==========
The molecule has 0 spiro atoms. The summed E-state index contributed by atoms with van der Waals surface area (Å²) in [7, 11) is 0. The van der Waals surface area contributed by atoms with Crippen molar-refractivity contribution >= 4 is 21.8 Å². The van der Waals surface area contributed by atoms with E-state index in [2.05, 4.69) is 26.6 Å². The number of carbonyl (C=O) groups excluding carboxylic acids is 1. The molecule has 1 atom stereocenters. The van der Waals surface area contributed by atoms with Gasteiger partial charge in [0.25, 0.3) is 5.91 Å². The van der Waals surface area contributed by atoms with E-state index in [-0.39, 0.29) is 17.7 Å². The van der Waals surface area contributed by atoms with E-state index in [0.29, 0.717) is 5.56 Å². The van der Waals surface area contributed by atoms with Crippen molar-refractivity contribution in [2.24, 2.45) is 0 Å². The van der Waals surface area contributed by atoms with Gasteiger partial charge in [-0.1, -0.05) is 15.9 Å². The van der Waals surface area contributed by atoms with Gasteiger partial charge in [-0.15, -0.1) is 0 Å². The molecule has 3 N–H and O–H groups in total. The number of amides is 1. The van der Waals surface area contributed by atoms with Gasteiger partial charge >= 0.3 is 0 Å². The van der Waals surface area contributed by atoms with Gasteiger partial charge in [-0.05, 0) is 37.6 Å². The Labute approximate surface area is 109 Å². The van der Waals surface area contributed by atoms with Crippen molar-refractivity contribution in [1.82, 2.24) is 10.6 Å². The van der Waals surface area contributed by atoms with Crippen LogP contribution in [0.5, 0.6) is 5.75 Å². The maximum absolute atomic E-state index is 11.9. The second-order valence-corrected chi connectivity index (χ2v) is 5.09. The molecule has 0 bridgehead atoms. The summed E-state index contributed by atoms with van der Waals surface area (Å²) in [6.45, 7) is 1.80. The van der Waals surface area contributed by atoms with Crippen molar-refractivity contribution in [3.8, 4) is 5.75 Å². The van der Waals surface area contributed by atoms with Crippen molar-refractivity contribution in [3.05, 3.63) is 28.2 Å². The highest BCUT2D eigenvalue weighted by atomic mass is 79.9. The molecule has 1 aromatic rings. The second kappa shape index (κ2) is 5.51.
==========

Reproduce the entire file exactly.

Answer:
The molecule has 0 spiro atoms. The summed E-state index contributed by atoms with van der Waals surface area (Å²) in [7, 11) is 0. The van der Waals surface area contributed by atoms with Crippen molar-refractivity contribution >= 4 is 21.8 Å². The van der Waals surface area contributed by atoms with E-state index in [2.05, 4.69) is 26.6 Å². The number of carbonyl (C=O) groups excluding carboxylic acids is 1. The molecule has 1 atom stereocenters. The van der Waals surface area contributed by atoms with Gasteiger partial charge in [0.25, 0.3) is 5.91 Å². The van der Waals surface area contributed by atoms with E-state index in [-0.39, 0.29) is 17.7 Å². The van der Waals surface area contributed by atoms with E-state index in [0.29, 0.717) is 5.56 Å². The van der Waals surface area contributed by atoms with Crippen molar-refractivity contribution in [2.24, 2.45) is 0 Å². The van der Waals surface area contributed by atoms with Gasteiger partial charge in [-0.1, -0.05) is 15.9 Å². The van der Waals surface area contributed by atoms with Gasteiger partial charge in [-0.15, -0.1) is 0 Å². The molecule has 3 N–H and O–H groups in total. The number of amides is 1. The van der Waals surface area contributed by atoms with Gasteiger partial charge >= 0.3 is 0 Å². The van der Waals surface area contributed by atoms with Gasteiger partial charge in [-0.05, 0) is 37.6 Å². The Labute approximate surface area is 109 Å². The van der Waals surface area contributed by atoms with Crippen molar-refractivity contribution in [1.82, 2.24) is 10.6 Å². The van der Waals surface area contributed by atoms with Crippen LogP contribution in [0.5, 0.6) is 5.75 Å². The maximum absolute atomic E-state index is 11.9. The second-order valence-corrected chi connectivity index (χ2v) is 5.09. The molecule has 0 bridgehead atoms. The summed E-state index contributed by atoms with van der Waals surface area (Å²) in [6.45, 7) is 1.80. The van der Waals surface area contributed by atoms with Crippen molar-refractivity contribution in [3.8, 4) is 5.75 Å². The van der Waals surface area contributed by atoms with Crippen molar-refractivity contribution in [3.05, 3.63) is 28.2 Å². The highest BCUT2D eigenvalue weighted by atomic mass is 79.9. The molecule has 1 aromatic rings. The second kappa shape index (κ2) is 5.51.